By Nick Maylor

Since John Carpenter set the standard for the masked killer/slasher genre in 1978, the Halloween franchise has seen a slew of sequels and a reboot (which then had a sequel). In a wise attempt at cutting the fat and taking the franchise back to its roots, Halloween (2018) serves as a direct sequel to the 1978 film of the same name. It ignores everything that came in the interim space and picks up 40 years after Michael Myers went on his Halloween rampage, killing five people.

Michael has been locked up ever since…..

As far as anyone knows, he has never uttered a single word during his incarceration.

Conveniently, on the night approaching the film’s titular holiday, Michael Myers is to be transferred to a dismal penitentiary for society’s worst offenders; a far cry from the caring (if carefully secured) mental facility he has been living it. Not that the better treatment of the staff has done anything to change what he is: pure, unrestrained evil.

In the 1978 film’s script, Michael was referred to only as “The Shape”. The famous mask worn by the killer (a modified Captain Kirk mask ala William Shatner) has always been a blank slate for the audience to project their worst fears onto. Michael is only the shape. Seemingly impervious to outside stimuli, psychoanalysis and any attempt at compassion; Michael Myers is, in every sense, the Boogeyman of all children’s nightmares. He is just a figure; a figure of bottomless evil.

Laurie Strode (Jamie Lee Curtis) has not lived a charmed life since her encounter with the Shape. Seeping in paranoia and isolated from society, she has a troubled relationship with her daughter Karen (Judy Greer). Karen resents her mother for the harsh way she was raised; trained from infancy to fear the world and prepare for the worst. Karen’s daughter Allyson (Andi Matichak) longs for a meaningful relationship with both her mother and grandmother but the tension between Karen and Laurie is very much a pressing concern.

After the bus carrying Michael and the other inmates/patients crashes, police officer Frank Hawkins (Will Patton), Laurie and Michael’s physician Dr. Ranbir Sartain venture out into the night in search of Michael.

In what appears to be only a few minutes work, Michael has killed a gas station mechanic, stolen his clothes and encountered two British journalists who previously visited him in the hospital in a failed attempt to communicate. Even baiting Michael with his old mask and mentioning Laurie’s name was not enough to get Michael to speak at the hospital. It’s at this point in the movie where we get a big dose of fan service as Michael reclaims his mask and ventures out on Halloween night.

The film contains the right mix of new ideas and a nostalgic flair. It circumnavigates the pitfalls and baggage that the (now retconned) sequels had. Those films made Michael into Laurie’s brother and proceeded to give a wide array of bizarre and inconsistent motivations for his behaviour. Here, they aren’t family. Many pieces of dialogue reference things that were once cannot but now are not. However, this never crosses the line into “winking at the camera” territory. Laurie audibly refers to Michael as “The Shape” here and it never feels too on the nose.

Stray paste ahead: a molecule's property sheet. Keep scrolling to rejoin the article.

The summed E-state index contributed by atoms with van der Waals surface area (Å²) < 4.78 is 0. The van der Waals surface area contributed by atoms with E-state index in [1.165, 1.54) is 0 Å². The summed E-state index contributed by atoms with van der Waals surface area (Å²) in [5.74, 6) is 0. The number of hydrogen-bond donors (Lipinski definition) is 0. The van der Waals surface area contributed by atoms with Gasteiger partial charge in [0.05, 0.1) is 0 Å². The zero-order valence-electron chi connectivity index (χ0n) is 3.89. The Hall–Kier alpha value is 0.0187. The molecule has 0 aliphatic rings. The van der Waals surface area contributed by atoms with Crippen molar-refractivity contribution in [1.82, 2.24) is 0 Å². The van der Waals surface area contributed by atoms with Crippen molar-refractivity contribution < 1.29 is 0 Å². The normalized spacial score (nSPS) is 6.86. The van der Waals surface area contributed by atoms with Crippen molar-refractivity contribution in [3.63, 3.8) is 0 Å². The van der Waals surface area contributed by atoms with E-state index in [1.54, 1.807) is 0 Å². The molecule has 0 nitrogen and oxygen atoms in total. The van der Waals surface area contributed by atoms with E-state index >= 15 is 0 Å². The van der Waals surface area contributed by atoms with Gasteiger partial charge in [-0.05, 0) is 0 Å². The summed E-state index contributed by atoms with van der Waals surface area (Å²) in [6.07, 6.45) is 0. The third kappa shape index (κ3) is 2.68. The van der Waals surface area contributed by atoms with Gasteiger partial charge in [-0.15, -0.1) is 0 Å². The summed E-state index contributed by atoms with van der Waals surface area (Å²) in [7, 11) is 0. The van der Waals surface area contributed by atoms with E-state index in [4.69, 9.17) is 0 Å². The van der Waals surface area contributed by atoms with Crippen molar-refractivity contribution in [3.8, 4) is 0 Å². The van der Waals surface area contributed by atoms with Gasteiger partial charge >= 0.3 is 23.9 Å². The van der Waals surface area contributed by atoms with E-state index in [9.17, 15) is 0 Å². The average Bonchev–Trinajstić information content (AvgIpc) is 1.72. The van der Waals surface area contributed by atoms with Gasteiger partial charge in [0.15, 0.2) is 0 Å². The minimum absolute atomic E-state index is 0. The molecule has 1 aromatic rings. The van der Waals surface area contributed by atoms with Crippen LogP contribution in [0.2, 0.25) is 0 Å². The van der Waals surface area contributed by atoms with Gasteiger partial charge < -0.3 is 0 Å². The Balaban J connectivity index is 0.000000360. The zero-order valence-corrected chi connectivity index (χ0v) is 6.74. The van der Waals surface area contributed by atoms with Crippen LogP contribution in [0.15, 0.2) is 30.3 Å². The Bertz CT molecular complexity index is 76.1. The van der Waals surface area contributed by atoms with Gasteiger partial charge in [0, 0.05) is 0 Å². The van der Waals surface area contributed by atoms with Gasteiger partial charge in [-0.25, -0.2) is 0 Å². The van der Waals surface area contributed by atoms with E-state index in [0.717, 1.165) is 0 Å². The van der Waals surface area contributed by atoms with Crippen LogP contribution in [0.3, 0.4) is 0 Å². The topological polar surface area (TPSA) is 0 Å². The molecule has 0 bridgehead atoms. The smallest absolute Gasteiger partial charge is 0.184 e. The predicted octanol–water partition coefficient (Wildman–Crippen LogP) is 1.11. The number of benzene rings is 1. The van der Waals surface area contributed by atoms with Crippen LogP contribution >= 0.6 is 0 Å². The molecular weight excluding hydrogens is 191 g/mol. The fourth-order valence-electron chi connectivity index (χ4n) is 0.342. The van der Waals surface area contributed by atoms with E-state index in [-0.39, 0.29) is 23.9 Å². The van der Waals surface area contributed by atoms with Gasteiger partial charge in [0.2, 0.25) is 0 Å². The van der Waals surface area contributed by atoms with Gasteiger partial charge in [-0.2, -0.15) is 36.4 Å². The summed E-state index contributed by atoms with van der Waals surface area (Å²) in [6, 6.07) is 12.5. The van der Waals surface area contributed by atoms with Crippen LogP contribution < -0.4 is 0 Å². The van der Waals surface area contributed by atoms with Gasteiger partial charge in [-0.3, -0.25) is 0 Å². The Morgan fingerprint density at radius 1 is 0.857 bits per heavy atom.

The carnage is mired in suspense and tension the way the original film was. There is enough death, blood, stabbing and moments to make us jump without relying on gore or shock. The film utilizes the classic music and score that the original film made so famous and everything down to the opening credits sequence is unmistakably familiar. David Gordon Green’s Haddonfield homecoming delivers on every bloody promise. The Shape’s return is also a return to form for a long-tired genre.

It doesn’t break any marvelous new ground or redefine the genre. Rather, it exemplifies what made that genre appealing in the first place. The film does leave open the possibility for a sequel and with Halloween (2018) poised to make a killing (pun intended) at the box-office, we may be subject to more of the story. Perhaps cooler heads will prevail and leave the franchise to go out on an admirable and positive note. We can only hope that henceforth, those who hold the rights and destiny of Halloween in their hands, proceed carefully and respectfully.

Jamie Lee Curtis is perfect as Laurie Strode (as she always has been). The supporting cast all deliver exactly what is required of them and the pace might be a tad slow getting started but once he puts that mask back on, strap in for the ride.

If you are a fan of John Carpenter’s 1978 film, I see little reason to think that this film should disappoint.

Unlike many of the previous installments; this movie isn’t trying to be like Halloween. This film’s title seems paradoxically appropriate for a sequel. It’s Halloween, plain and simple.




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